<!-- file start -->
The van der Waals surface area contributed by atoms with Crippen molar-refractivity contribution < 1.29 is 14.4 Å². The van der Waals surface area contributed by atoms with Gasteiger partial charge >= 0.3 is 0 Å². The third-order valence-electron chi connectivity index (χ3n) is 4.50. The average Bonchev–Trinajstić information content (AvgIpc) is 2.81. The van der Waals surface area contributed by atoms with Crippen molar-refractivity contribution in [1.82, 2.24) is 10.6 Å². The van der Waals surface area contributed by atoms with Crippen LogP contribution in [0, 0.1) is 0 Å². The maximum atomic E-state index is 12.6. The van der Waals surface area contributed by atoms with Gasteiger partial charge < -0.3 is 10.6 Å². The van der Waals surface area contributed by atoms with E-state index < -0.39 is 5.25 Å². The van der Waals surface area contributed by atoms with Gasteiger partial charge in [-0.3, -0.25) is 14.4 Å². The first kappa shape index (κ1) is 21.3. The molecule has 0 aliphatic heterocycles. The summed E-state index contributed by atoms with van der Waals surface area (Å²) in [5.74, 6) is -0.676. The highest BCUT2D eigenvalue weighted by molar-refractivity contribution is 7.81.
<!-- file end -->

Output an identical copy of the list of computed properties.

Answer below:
The van der Waals surface area contributed by atoms with Crippen molar-refractivity contribution < 1.29 is 14.4 Å². The van der Waals surface area contributed by atoms with Gasteiger partial charge >= 0.3 is 0 Å². The third-order valence-electron chi connectivity index (χ3n) is 4.50. The average Bonchev–Trinajstić information content (AvgIpc) is 2.81. The van der Waals surface area contributed by atoms with Crippen molar-refractivity contribution in [1.82, 2.24) is 10.6 Å². The van der Waals surface area contributed by atoms with Crippen LogP contribution in [0, 0.1) is 0 Å². The maximum atomic E-state index is 12.6. The van der Waals surface area contributed by atoms with Gasteiger partial charge < -0.3 is 10.6 Å². The van der Waals surface area contributed by atoms with E-state index < -0.39 is 5.25 Å². The van der Waals surface area contributed by atoms with Gasteiger partial charge in [-0.3, -0.25) is 14.4 Å². The first kappa shape index (κ1) is 21.3. The molecule has 0 aliphatic heterocycles. The summed E-state index contributed by atoms with van der Waals surface area (Å²) in [5.74, 6) is -0.676. The highest BCUT2D eigenvalue weighted by molar-refractivity contribution is 7.81.